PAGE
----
Are the oystercatchers nesting?

In past year the two pair of oystercatchers that visit our site would be on sitting on eggs by now. Both pair do seem to be back onsite but they haven't settled in to any nesting spots yet. A pair are hanging around the sand martin hide - in past they have nested on the roof and on an island.

The second pair is hanging about the gravel island on Arun Riverlife and Pelican Cove but have not nested. Their previous nesting spot in the area around Coastal Creek is more active with a new pathway and has more vegetation than in past year so they may be looking for a new spot. They have been feeding in the Reed swamp area so may even choose to nest there.

Wetland carpet of wildflowers

A sea of yellow marsh marigolds are now in flower across the natural water treatment pond between Pelican Cove and Coastal Creek aviary. Staff and volunteers have planted the marigolds and other wetlands species since the aviary was built to act as natural filtration to help clean the water.

Primrose have now been joined by the extra colour of white and red dead nettle, purple bugles of ground ivy, cowslip, coltsfoot, lungwort, forget-me-not, violets, lady’s smock and snake’s head fritillary.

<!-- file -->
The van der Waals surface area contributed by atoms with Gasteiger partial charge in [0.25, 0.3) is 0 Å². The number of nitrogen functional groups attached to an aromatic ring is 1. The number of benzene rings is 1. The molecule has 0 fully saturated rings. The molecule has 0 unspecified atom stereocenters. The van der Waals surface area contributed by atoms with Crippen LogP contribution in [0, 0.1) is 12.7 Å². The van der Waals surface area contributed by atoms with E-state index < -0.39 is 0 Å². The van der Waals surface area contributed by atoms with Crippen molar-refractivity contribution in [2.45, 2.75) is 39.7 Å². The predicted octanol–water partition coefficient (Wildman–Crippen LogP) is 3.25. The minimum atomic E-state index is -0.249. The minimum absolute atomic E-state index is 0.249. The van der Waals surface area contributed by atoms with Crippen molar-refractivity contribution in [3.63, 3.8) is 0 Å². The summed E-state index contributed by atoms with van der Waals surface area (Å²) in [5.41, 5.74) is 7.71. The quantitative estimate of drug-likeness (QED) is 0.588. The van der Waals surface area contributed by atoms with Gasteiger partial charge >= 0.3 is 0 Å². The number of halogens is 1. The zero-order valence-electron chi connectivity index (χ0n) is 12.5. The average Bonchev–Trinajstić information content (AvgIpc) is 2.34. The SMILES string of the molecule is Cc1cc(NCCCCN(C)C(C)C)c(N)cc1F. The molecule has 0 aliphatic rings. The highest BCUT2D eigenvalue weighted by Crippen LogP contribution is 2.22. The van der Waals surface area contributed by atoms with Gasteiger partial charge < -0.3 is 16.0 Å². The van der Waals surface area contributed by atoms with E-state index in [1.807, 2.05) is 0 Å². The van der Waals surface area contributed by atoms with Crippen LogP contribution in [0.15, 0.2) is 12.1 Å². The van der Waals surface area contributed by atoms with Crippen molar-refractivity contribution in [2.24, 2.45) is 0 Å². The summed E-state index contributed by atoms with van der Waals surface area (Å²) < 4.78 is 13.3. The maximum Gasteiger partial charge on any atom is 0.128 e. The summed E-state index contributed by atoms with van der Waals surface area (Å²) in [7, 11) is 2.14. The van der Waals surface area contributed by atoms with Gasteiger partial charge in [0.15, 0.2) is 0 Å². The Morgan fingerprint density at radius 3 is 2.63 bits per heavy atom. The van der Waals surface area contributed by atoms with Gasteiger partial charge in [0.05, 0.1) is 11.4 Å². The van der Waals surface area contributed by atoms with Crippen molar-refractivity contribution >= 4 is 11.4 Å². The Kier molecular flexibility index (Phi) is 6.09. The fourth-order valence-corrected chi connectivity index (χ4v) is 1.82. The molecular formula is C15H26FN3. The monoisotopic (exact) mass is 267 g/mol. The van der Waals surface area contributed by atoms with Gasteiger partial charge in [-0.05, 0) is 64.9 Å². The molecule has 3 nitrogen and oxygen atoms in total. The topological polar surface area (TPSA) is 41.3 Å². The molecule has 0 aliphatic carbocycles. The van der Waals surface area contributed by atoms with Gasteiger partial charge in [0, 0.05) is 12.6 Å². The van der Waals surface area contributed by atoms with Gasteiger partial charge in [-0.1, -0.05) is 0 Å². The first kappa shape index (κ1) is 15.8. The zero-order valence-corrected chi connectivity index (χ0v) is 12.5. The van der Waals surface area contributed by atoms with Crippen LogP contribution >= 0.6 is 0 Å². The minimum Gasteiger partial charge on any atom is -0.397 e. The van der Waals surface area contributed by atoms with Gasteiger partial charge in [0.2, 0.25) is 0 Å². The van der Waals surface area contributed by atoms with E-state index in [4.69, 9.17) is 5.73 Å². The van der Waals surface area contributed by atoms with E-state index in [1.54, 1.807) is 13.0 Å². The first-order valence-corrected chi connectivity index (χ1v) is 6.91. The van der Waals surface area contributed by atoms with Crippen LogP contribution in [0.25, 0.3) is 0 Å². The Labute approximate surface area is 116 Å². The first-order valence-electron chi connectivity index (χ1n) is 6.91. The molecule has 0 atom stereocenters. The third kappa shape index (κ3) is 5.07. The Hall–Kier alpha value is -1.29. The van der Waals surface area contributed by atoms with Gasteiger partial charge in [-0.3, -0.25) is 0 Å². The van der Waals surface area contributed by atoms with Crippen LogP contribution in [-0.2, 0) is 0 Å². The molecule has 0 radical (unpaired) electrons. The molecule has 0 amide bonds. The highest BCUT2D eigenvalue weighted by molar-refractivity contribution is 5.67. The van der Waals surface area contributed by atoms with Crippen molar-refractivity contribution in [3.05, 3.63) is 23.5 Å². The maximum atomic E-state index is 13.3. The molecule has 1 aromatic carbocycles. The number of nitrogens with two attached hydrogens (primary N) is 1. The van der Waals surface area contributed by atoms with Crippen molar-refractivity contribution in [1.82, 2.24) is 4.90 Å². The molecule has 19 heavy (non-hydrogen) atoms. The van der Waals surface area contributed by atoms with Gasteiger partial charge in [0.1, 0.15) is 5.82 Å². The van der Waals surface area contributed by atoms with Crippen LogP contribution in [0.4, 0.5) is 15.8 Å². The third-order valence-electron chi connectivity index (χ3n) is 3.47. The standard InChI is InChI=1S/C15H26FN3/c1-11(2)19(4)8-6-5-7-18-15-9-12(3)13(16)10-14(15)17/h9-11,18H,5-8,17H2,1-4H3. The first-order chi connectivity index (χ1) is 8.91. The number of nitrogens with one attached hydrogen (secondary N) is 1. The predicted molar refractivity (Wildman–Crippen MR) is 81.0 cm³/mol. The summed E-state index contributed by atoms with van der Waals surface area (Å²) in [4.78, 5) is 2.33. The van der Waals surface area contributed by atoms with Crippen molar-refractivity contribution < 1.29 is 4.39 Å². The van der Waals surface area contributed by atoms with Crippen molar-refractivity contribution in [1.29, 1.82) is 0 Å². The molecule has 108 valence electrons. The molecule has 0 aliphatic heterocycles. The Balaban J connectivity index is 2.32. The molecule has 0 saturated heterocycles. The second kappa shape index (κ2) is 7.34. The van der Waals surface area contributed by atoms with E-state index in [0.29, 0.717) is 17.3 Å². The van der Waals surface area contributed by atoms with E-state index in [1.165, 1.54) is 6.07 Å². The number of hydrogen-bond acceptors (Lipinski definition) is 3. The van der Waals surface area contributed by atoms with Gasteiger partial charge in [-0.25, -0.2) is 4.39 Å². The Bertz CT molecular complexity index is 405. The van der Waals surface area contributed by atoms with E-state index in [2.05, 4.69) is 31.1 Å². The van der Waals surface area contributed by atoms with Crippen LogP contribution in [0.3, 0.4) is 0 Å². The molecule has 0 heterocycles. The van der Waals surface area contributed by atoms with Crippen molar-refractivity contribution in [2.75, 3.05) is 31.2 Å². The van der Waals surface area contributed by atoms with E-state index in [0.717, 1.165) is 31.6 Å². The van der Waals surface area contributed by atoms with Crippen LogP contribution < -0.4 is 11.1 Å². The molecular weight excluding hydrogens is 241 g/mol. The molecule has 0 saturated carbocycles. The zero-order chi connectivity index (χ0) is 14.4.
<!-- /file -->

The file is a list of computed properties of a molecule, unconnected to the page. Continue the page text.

Creeping and Crawling

Reptiles are once again becoming a regular sight, with grass snakes basking on paths and under refugia (survey tins). A common lizard was spotted on one of our butterfly banks last week. Toad tadpoles have been seen en masse on the entrance ponds on sunny days, so we should see a good emergence of toadlets in June. In the meantime, I’m sure grass snakes will be attracted to this food bounty!

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Toad tadpoles in the front pond at Arundel Photo: Emma Jacob

What's the buzz?

Orange-tip, peacock and brimstone butterflies, bee-flies, white-tailed, buff-tailed, red-tailed and early bumblebees and red mason bees can be seen on sunnier days. Large red damselflies are now on the wing and will soon be followed by other species such as common blue, azure and blue-tailed damselflies.